by Dan Rafter
Shop in and around Milwaukee? Then you need to thank Sandy Golden, a senior vice president with the Milwaukee office of CBRE.
For nearly two decades, Golden has helped bring some of the biggest retailers to the Milwaukee market. This includes such established brands as Jo-Ann Fabric and Craft Stores, Petco, Footlocker, Christopher & Banks and Ross Dress for Less.
And for fans of fast-casual dining? Golden works with up-and-comers Noodles & Company and Chick-fil-A to help these clients find prime locations in the Milwaukee area.
How has Golden earned the business — and trust — of these established retail clients? Golden says that she works as a sort of marriage broker for them, connecting them to the locations that will best help their businesses grow.
“You have to really know your clients,” Golden said. “You have to know what their goals are. You have to know as much about their customers and their expectations as possible. You have to continually educate yourself about who the customer is and what they are looking for. When you are representing landlords, you are always looking for the hole in the doughnut. What is missing? What haven’t I done yet?”
Golden treats serving her clients like solving a puzzle. Her job, she says, is to accumulate as many facts as quickly as possible. This includes information about an area’s demographics, traffic patterns, daytime population, how people travel back and forth to work and how many are working in a trade area.
This approach has paid off. Many of Golden’s clients have stayed with her for more than a
And these clients have been solid ones that were able to survive even the worst days of the recession. This has helped Golden maintain her business even when the Milwaukee market — like all markets — was struggling.
“My business has been remarkably steady party due to the very stable nature of my clientele base,” Golden said. “It’s not because I have done something magical, but because my clients are maybe magical.”
Golden points to Jo-Ann Fabric and Craft Stores. This client has performed well during the economy’s slow times, perhaps because consumers are staying at home more often. And what can they do when they’re at home? Craft projects are one option.
Petco is another good example. Dog and cat owners still need to buy pet supplies, even if the economy is sputtering.
“I wish I could say I did something magical during the slow times,” Golden said. “But the credit falls squarely on the shoulders of my clients. And that’s not just the tenants, but the landlords, too. I work with landlords and developers who have been remarkably far-sighted. I work with one developer in particular who has that can-do attitude. Other people look at a challenge and walk away. This developer looks at a challenge and asks, ‘How can we get it done?'”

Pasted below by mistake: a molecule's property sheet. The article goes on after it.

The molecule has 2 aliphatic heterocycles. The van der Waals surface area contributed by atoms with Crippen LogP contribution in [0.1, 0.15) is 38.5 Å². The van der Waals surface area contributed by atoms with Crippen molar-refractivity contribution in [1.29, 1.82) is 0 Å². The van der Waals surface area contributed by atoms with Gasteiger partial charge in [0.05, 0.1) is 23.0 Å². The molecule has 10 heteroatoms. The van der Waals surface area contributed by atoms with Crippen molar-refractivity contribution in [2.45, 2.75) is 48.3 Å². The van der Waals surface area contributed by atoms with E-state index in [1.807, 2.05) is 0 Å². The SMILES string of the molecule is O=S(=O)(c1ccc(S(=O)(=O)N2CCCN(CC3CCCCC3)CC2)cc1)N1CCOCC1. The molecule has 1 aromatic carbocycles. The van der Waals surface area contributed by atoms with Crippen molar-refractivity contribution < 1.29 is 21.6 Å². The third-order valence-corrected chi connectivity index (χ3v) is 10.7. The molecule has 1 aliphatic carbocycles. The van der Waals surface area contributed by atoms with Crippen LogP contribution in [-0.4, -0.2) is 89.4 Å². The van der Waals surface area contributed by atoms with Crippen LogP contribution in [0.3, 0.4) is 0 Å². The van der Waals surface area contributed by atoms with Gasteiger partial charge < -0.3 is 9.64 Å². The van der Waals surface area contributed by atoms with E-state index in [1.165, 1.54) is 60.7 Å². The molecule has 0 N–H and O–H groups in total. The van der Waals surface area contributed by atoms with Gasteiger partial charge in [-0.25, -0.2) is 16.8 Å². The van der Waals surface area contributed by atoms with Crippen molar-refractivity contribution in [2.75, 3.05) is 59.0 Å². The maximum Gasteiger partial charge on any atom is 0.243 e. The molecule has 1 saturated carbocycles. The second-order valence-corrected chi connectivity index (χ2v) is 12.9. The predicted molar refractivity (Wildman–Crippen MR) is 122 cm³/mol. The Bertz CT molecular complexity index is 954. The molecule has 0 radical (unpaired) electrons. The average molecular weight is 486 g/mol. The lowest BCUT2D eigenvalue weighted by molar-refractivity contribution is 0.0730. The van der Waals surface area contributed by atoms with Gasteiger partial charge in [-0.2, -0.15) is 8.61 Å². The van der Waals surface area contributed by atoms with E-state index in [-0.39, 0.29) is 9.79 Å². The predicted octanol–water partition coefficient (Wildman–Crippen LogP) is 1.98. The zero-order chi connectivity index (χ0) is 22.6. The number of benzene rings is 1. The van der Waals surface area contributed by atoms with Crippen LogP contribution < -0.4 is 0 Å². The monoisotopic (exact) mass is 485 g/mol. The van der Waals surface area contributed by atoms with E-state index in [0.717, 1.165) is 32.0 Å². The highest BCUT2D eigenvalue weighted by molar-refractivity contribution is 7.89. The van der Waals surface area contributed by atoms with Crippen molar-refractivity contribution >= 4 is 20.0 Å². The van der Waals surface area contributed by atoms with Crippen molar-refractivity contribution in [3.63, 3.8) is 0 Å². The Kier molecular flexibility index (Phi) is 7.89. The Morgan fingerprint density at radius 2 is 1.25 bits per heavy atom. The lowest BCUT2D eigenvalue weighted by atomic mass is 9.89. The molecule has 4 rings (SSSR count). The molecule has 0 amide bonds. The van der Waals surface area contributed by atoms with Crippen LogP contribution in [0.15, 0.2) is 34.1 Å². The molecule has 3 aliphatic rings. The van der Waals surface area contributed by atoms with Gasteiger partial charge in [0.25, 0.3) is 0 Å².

So how can other brokers prepare themselves for the next downturn whenever it hits? Golden’s advice is simple: Surround yourself with talented, optimistic and honorable people.
Golden considers herself an optimist. And today she is optimistic about the Milwaukee market.
“Here’s what a company sees when it looks at Milwaukee: We have diverse and interesting sub markets. And they are very stable and well-established,” Golden said. “They’ll see a very stable market. We don’t have the same highs and lows as other markets. We will never be as exciting as Dallas and Atlanta and Los Angeles. But we are not as volatile as those markets, either.”
Golden, then, expects a big 2014. And she expects to bring plenty of new retail clients to the Milwaukee area.
Bringing in these new clients and helping her landlords fill space, Golden says, are the true rewards of a career in commercial real estate.
“I am very proud of any successful transaction that I may have had a part in,” Golden said. “I don’t do it alone, of course. We never do it alone. There is always a team involved. But when the team has been successful and you walk away from a table with happy tenants and happy clients or happy landlords, I think there is a broader reach to that success. The community actually gains something from this. A new tenant is brought to the market. The landlord gets a good tenant. The tenant gets a good location. The community benefits from the jobs and the new taxes. All of those things work together. It’s really exciting to see the impact. It’s like dropping a stone in the water. You watch the ripple.”